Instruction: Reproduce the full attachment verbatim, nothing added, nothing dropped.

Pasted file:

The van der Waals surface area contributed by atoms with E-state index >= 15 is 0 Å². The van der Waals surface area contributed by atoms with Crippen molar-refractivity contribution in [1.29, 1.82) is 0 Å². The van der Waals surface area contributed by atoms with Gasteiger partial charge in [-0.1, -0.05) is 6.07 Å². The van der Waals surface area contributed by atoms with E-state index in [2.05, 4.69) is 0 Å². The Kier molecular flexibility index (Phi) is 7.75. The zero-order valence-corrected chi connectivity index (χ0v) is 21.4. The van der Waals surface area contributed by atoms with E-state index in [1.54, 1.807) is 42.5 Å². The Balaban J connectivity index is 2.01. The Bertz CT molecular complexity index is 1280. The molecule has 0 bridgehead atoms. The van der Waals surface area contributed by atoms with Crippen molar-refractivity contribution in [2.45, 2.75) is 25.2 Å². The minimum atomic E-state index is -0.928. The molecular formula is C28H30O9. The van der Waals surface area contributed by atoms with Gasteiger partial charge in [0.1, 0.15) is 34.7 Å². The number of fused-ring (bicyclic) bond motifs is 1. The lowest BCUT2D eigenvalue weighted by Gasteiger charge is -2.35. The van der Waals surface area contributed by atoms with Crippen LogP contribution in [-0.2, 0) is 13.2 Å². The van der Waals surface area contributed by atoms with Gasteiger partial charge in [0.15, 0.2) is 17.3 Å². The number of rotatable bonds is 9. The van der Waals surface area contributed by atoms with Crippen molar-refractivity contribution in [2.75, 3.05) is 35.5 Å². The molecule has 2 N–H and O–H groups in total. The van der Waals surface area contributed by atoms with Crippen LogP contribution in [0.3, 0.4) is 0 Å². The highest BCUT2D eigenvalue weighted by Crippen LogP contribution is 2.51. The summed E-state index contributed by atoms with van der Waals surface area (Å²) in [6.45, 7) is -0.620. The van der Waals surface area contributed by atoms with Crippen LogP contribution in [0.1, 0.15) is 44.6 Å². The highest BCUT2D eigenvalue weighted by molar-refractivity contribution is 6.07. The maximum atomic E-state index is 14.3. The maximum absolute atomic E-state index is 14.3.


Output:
The van der Waals surface area contributed by atoms with E-state index >= 15 is 0 Å². The van der Waals surface area contributed by atoms with Crippen molar-refractivity contribution in [1.29, 1.82) is 0 Å². The van der Waals surface area contributed by atoms with Gasteiger partial charge in [-0.1, -0.05) is 6.07 Å². The van der Waals surface area contributed by atoms with E-state index in [2.05, 4.69) is 0 Å². The Kier molecular flexibility index (Phi) is 7.75. The zero-order valence-corrected chi connectivity index (χ0v) is 21.4. The van der Waals surface area contributed by atoms with E-state index in [1.54, 1.807) is 42.5 Å². The Balaban J connectivity index is 2.01. The Bertz CT molecular complexity index is 1280. The molecule has 0 bridgehead atoms. The van der Waals surface area contributed by atoms with Crippen molar-refractivity contribution in [2.45, 2.75) is 25.2 Å². The minimum atomic E-state index is -0.928. The molecular formula is C28H30O9. The van der Waals surface area contributed by atoms with Gasteiger partial charge in [0.1, 0.15) is 34.7 Å². The number of fused-ring (bicyclic) bond motifs is 1. The lowest BCUT2D eigenvalue weighted by Gasteiger charge is -2.35. The van der Waals surface area contributed by atoms with Crippen LogP contribution in [-0.2, 0) is 13.2 Å². The van der Waals surface area contributed by atoms with Gasteiger partial charge in [0.15, 0.2) is 17.3 Å². The number of rotatable bonds is 9. The van der Waals surface area contributed by atoms with Crippen molar-refractivity contribution in [2.75, 3.05) is 35.5 Å². The molecule has 2 N–H and O–H groups in total. The van der Waals surface area contributed by atoms with Crippen LogP contribution in [0.3, 0.4) is 0 Å². The highest BCUT2D eigenvalue weighted by Crippen LogP contribution is 2.51. The summed E-state index contributed by atoms with van der Waals surface area (Å²) in [6.45, 7) is -0.620. The van der Waals surface area contributed by atoms with Crippen LogP contribution in [0.1, 0.15) is 44.6 Å². The highest BCUT2D eigenvalue weighted by molar-refractivity contribution is 6.07. The maximum atomic E-state index is 14.3. The maximum absolute atomic E-state index is 14.3.